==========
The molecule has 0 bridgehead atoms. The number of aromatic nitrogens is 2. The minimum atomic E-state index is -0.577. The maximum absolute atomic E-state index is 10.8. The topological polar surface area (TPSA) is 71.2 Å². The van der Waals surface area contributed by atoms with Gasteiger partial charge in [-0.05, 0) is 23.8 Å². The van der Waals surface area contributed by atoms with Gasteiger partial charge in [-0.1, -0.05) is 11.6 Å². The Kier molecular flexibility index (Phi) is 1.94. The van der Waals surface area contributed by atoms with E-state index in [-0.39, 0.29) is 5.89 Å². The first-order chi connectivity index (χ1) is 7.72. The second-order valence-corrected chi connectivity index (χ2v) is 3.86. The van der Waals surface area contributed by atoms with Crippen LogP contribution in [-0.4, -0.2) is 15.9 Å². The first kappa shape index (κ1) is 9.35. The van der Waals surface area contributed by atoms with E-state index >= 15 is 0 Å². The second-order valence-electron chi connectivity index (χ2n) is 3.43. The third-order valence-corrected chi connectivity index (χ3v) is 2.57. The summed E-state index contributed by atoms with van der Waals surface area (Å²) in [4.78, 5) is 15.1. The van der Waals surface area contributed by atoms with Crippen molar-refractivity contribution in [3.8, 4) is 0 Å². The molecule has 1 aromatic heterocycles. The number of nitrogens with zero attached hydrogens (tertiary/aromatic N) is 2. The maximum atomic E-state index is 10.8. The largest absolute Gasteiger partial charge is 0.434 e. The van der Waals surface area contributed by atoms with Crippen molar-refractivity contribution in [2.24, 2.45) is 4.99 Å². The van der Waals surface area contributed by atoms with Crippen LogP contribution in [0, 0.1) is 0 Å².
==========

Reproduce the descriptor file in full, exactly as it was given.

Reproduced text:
The molecule has 0 bridgehead atoms. The number of aromatic nitrogens is 2. The minimum atomic E-state index is -0.577. The maximum absolute atomic E-state index is 10.8. The topological polar surface area (TPSA) is 71.2 Å². The van der Waals surface area contributed by atoms with Gasteiger partial charge in [-0.05, 0) is 23.8 Å². The van der Waals surface area contributed by atoms with Gasteiger partial charge in [-0.1, -0.05) is 11.6 Å². The Kier molecular flexibility index (Phi) is 1.94. The van der Waals surface area contributed by atoms with E-state index in [-0.39, 0.29) is 5.89 Å². The first-order chi connectivity index (χ1) is 7.72. The second-order valence-corrected chi connectivity index (χ2v) is 3.86. The van der Waals surface area contributed by atoms with Crippen LogP contribution in [-0.4, -0.2) is 15.9 Å². The first kappa shape index (κ1) is 9.35. The van der Waals surface area contributed by atoms with E-state index >= 15 is 0 Å². The second-order valence-electron chi connectivity index (χ2n) is 3.43. The third-order valence-corrected chi connectivity index (χ3v) is 2.57. The summed E-state index contributed by atoms with van der Waals surface area (Å²) in [4.78, 5) is 15.1. The van der Waals surface area contributed by atoms with Crippen molar-refractivity contribution in [3.8, 4) is 0 Å². The molecule has 1 aromatic heterocycles. The number of nitrogens with zero attached hydrogens (tertiary/aromatic N) is 2. The maximum atomic E-state index is 10.8. The largest absolute Gasteiger partial charge is 0.434 e. The van der Waals surface area contributed by atoms with Crippen molar-refractivity contribution in [2.24, 2.45) is 4.99 Å². The van der Waals surface area contributed by atoms with Crippen LogP contribution in [0, 0.1) is 0 Å².